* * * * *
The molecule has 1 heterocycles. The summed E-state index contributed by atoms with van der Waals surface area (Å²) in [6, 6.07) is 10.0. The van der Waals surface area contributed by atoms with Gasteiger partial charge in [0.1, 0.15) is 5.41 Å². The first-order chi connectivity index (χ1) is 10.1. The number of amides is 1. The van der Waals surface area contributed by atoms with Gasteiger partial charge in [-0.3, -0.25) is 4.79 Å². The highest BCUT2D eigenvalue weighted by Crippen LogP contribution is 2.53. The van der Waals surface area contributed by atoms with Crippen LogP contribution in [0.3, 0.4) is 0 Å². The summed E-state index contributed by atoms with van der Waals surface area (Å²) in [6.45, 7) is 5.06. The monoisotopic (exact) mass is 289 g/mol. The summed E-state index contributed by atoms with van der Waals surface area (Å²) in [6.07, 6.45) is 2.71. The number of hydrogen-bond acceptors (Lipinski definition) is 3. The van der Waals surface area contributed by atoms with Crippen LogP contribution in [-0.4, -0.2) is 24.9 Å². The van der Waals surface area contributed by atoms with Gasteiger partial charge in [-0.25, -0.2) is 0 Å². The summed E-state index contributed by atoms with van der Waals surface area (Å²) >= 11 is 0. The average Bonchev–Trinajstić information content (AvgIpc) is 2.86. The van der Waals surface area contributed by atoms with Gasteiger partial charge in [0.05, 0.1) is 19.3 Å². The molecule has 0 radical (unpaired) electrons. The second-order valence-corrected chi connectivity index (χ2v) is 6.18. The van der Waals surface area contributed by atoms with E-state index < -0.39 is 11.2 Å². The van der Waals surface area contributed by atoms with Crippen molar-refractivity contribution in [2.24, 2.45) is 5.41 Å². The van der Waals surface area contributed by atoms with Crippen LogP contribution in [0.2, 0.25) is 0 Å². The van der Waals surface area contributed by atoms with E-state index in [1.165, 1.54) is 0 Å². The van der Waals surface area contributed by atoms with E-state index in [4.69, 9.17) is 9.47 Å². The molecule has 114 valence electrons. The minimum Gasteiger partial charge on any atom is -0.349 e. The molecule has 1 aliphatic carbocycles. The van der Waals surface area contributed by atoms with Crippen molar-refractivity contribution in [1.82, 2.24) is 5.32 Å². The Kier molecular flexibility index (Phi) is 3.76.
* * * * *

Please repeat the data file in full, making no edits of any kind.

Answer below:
The molecule has 1 heterocycles. The summed E-state index contributed by atoms with van der Waals surface area (Å²) in [6, 6.07) is 10.0. The van der Waals surface area contributed by atoms with Gasteiger partial charge in [0.1, 0.15) is 5.41 Å². The first-order chi connectivity index (χ1) is 10.1. The number of amides is 1. The van der Waals surface area contributed by atoms with Gasteiger partial charge in [-0.3, -0.25) is 4.79 Å². The highest BCUT2D eigenvalue weighted by Crippen LogP contribution is 2.53. The van der Waals surface area contributed by atoms with Crippen LogP contribution in [0.3, 0.4) is 0 Å². The summed E-state index contributed by atoms with van der Waals surface area (Å²) in [6.45, 7) is 5.06. The monoisotopic (exact) mass is 289 g/mol. The summed E-state index contributed by atoms with van der Waals surface area (Å²) in [6.07, 6.45) is 2.71. The number of hydrogen-bond acceptors (Lipinski definition) is 3. The van der Waals surface area contributed by atoms with Crippen LogP contribution in [-0.4, -0.2) is 24.9 Å². The van der Waals surface area contributed by atoms with Gasteiger partial charge in [-0.25, -0.2) is 0 Å². The summed E-state index contributed by atoms with van der Waals surface area (Å²) >= 11 is 0. The average Bonchev–Trinajstić information content (AvgIpc) is 2.86. The van der Waals surface area contributed by atoms with Gasteiger partial charge in [0.05, 0.1) is 19.3 Å². The molecule has 0 radical (unpaired) electrons. The second-order valence-corrected chi connectivity index (χ2v) is 6.18. The van der Waals surface area contributed by atoms with E-state index < -0.39 is 11.2 Å². The van der Waals surface area contributed by atoms with Crippen molar-refractivity contribution in [2.24, 2.45) is 5.41 Å². The van der Waals surface area contributed by atoms with Crippen LogP contribution in [0.2, 0.25) is 0 Å². The van der Waals surface area contributed by atoms with E-state index in [1.165, 1.54) is 0 Å². The van der Waals surface area contributed by atoms with E-state index in [4.69, 9.17) is 9.47 Å². The molecule has 114 valence electrons. The minimum Gasteiger partial charge on any atom is -0.349 e. The molecule has 1 aliphatic carbocycles. The van der Waals surface area contributed by atoms with Crippen molar-refractivity contribution in [1.82, 2.24) is 5.32 Å². The Kier molecular flexibility index (Phi) is 3.76.